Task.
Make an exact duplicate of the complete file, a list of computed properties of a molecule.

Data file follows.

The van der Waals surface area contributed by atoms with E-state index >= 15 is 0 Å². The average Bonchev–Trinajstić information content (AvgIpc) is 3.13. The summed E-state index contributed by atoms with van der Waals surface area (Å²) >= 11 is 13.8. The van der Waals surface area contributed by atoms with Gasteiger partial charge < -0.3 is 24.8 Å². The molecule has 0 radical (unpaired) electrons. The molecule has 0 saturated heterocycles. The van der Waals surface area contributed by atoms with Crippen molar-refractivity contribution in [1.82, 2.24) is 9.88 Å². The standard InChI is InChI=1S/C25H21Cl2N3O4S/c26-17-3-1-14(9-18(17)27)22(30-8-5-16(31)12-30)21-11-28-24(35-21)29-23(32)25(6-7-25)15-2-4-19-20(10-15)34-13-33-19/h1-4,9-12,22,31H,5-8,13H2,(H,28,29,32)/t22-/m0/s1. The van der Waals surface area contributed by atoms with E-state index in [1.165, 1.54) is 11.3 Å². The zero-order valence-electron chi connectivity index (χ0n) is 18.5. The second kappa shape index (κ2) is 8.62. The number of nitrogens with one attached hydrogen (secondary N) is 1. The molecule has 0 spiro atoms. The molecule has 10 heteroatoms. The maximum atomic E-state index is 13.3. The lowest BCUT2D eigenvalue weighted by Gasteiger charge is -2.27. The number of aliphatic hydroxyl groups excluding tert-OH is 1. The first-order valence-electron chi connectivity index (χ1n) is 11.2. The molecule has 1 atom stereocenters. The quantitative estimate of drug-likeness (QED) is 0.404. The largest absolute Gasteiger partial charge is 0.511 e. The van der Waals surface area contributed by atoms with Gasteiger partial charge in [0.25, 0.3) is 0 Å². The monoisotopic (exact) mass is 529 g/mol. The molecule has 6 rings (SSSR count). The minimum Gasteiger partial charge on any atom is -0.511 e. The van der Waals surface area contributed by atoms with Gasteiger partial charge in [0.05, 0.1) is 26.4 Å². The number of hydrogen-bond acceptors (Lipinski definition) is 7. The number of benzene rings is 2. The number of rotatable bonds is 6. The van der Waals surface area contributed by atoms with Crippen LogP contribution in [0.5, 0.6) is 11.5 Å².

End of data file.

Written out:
The van der Waals surface area contributed by atoms with E-state index >= 15 is 0 Å². The average Bonchev–Trinajstić information content (AvgIpc) is 3.13. The summed E-state index contributed by atoms with van der Waals surface area (Å²) >= 11 is 13.8. The van der Waals surface area contributed by atoms with Gasteiger partial charge < -0.3 is 24.8 Å². The molecule has 0 radical (unpaired) electrons. The molecule has 0 saturated heterocycles. The van der Waals surface area contributed by atoms with Crippen molar-refractivity contribution in [1.82, 2.24) is 9.88 Å². The standard InChI is InChI=1S/C25H21Cl2N3O4S/c26-17-3-1-14(9-18(17)27)22(30-8-5-16(31)12-30)21-11-28-24(35-21)29-23(32)25(6-7-25)15-2-4-19-20(10-15)34-13-33-19/h1-4,9-12,22,31H,5-8,13H2,(H,28,29,32)/t22-/m0/s1. The van der Waals surface area contributed by atoms with E-state index in [1.165, 1.54) is 11.3 Å². The zero-order valence-electron chi connectivity index (χ0n) is 18.5. The second kappa shape index (κ2) is 8.62. The number of nitrogens with one attached hydrogen (secondary N) is 1. The molecule has 0 spiro atoms. The molecule has 10 heteroatoms. The maximum atomic E-state index is 13.3. The lowest BCUT2D eigenvalue weighted by Gasteiger charge is -2.27. The number of aliphatic hydroxyl groups excluding tert-OH is 1. The first-order valence-electron chi connectivity index (χ1n) is 11.2. The molecule has 1 atom stereocenters. The quantitative estimate of drug-likeness (QED) is 0.404. The largest absolute Gasteiger partial charge is 0.511 e. The van der Waals surface area contributed by atoms with Gasteiger partial charge in [0.25, 0.3) is 0 Å². The monoisotopic (exact) mass is 529 g/mol. The molecule has 6 rings (SSSR count). The minimum Gasteiger partial charge on any atom is -0.511 e. The van der Waals surface area contributed by atoms with Gasteiger partial charge in [0.05, 0.1) is 26.4 Å². The number of hydrogen-bond acceptors (Lipinski definition) is 7. The number of benzene rings is 2. The number of rotatable bonds is 6. The van der Waals surface area contributed by atoms with Crippen LogP contribution in [0.5, 0.6) is 11.5 Å².